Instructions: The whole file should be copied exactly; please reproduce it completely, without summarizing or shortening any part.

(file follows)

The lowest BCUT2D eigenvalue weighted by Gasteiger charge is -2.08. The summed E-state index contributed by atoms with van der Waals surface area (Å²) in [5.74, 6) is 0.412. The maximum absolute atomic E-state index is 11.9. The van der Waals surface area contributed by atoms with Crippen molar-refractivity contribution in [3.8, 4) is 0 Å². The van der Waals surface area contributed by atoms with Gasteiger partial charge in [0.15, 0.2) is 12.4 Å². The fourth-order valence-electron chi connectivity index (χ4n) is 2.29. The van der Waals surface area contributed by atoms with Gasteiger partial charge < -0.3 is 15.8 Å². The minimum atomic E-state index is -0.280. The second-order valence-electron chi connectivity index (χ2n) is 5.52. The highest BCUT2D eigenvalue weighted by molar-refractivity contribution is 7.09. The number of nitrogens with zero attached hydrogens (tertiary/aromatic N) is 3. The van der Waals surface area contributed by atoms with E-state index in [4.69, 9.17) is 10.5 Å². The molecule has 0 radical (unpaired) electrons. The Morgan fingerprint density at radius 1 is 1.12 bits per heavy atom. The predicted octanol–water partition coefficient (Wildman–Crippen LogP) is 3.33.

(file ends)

The lowest BCUT2D eigenvalue weighted by Gasteiger charge is -2.08. The summed E-state index contributed by atoms with van der Waals surface area (Å²) in [5.74, 6) is 0.412. The maximum absolute atomic E-state index is 11.9. The van der Waals surface area contributed by atoms with Crippen molar-refractivity contribution in [3.8, 4) is 0 Å². The van der Waals surface area contributed by atoms with Gasteiger partial charge in [0.15, 0.2) is 12.4 Å². The fourth-order valence-electron chi connectivity index (χ4n) is 2.29. The van der Waals surface area contributed by atoms with Gasteiger partial charge < -0.3 is 15.8 Å². The minimum atomic E-state index is -0.280. The second-order valence-electron chi connectivity index (χ2n) is 5.52. The highest BCUT2D eigenvalue weighted by molar-refractivity contribution is 7.09. The number of nitrogens with zero attached hydrogens (tertiary/aromatic N) is 3. The van der Waals surface area contributed by atoms with E-state index in [4.69, 9.17) is 10.5 Å². The molecule has 0 radical (unpaired) electrons. The Morgan fingerprint density at radius 1 is 1.12 bits per heavy atom. The predicted octanol–water partition coefficient (Wildman–Crippen LogP) is 3.33.